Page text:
In addition, beer brand Bud Light continues to grapple with backlash from customers angered by its association with trans influencer Dylan Mulvaney. The beer's parent company announced it will triple its U.S. marketing spending this summer as it tries to recoup sales it lost after the brand partnered with Mulvaney.
"This is a symptom of what's happening in the U.S. In the eighties and nineties, we learned to get along as a society and LGBTQ people's lives began to improve. But an extremist minority emerged that wants to exclude us," explains Unity.
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Why did the Dodgers decide to exclude the Sisters of Perpetual Indulgence from their event?
The organization was pulled from the event after Marco Rubio, a Republican senator from Florida, wrote a letter to Major League Baseball Commissioner Rob Manfred in which he claimed the group "intentionally mocks and degrades Christians, and not just Christians, but nuns, who dedicate their lives to serving others."
In addition, the conservative advocacy group CatholicVote, one of the LGBTQ's fiercest critics, accused the sisters of "anti-Catholic hatred," and demanded that the Dodgers exclude them from the awards.
"The people who are leading these movements against the LGBTQ community, and specifically against transgender people, know perfectly well the damage they are doing. They create conflict with very intimate things of citizens such as their gender identity," says Clarita.
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On its website, the group states that "we are not anti-Catholic, but an organization based on love, acceptance and celebration of human diversity."
The Dodgers issued a statement saying that due to "the strong feelings of individuals who have been offended by the sisters' inclusion in our event, and in an effort not to overlook the great benefits of Pride Night, we have decided to remove them from the group of honorees."
"Tactics that seek to make invisible and intimidate"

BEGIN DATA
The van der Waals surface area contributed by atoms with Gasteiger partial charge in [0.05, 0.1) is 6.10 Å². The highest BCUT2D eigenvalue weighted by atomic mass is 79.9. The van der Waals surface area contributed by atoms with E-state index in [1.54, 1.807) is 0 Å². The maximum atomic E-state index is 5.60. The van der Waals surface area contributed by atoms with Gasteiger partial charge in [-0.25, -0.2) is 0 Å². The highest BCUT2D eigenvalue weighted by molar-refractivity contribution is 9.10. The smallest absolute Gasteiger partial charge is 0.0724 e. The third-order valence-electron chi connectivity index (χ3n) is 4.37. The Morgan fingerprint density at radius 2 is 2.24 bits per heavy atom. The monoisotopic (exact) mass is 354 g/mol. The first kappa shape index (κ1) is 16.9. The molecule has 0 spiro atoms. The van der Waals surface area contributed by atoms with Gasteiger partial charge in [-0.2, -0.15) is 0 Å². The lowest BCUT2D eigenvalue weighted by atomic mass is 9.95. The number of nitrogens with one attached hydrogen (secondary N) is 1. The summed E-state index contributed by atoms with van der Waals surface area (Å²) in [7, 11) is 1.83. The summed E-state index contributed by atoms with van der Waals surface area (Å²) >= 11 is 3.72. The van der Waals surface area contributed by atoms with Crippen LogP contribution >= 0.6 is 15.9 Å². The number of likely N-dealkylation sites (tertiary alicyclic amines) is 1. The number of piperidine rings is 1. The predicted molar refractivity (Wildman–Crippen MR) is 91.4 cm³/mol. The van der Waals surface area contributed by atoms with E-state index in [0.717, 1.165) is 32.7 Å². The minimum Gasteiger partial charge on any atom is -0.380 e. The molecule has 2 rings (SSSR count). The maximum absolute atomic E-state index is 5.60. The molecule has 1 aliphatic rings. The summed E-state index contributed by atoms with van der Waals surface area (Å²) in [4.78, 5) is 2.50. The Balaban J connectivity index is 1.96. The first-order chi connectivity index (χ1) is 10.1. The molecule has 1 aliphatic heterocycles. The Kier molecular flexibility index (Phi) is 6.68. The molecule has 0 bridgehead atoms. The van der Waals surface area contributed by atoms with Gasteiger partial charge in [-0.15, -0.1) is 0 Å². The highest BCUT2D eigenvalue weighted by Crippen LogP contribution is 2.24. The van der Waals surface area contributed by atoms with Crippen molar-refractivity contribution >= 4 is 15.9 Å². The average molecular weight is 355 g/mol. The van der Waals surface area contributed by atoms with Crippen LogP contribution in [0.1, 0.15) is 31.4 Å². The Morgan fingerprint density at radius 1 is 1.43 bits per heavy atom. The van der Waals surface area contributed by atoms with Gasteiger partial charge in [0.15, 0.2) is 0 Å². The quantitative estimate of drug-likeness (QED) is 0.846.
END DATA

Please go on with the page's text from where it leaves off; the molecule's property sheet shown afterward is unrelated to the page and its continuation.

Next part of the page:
In recent years, the LGBTQ community has been at the center of political and legal debates in the United States. According to the American Civil Liberties Union, by March 3, at least 385 anti-LGBTQ laws had been introduced in most states across the country.
That shows a considerable increase compared to 2022, when lawmakers proposed 162 anti-LGBTQ bills. In April, a Florida state board approved the extension of the "Don't Say Gay" law, which prohibits school instruction on sexual orientation and gender identity at all levels of education starting in third grade. Another state law prohibits transgender minors from receiving gender-affirming treatment.
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They are tactics that seek to make our community invisible and intimidated."
MAYRA SALAZAR HIDALGO
"This is happening within a political context in which LGBTQ people are being criminalized by various anti-LGBTQ legislations, tactics that seek to make our community invisible and intimidated," says Salazar Hidalgo, director of the National LGBTQ Task Force.
In addition, conservative lawmakers and activists have banded together to limit the teaching of LGBTQ issues in schools, the display of queer symbology in classrooms, and the participation of transgender athletes in school sports.
In its annual report on book censorship, the American Library Association documented 1,269 challenges to more than 2,500 books in 2022, the highest number of book ban attempts since the association began tracking in 2001. It was a 75% jump from 2021, which held the previous record.
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"What I fear most is for our LGBTQ youth who are in high school and college. Because they already know what their gender identity is going to be. And, while faced with the decision of coming out or not, many feel that the world hates them and that is serious," says Unity.
In June, Pride Month is celebrated in the United States, as a tribute to the Stonewall uprising that happened on June 28, 1969 in New York City, an incident that helped boost the modern movement for the struggle for gay rights.
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"I think this year we will celebrate as usual with our parades and events, but it is also a time to remember the legacy of the protests. Many people in the community feel demoralized, but I think we're going to underscore our power. Fear will never win," says Salazar Hidalgo.
In the meantime, the sisters say they will continue their work helping minorities and hope to celebrate Pride Month in style.
"We are afraid because of all the threats we receive, but that fear will not prevent me from dressing as I like, and painting my face with crazy and beautiful colors to go out and celebrate. I like to make other people smile and cheer their hearts, and that gives me strength to keep going," says Unity.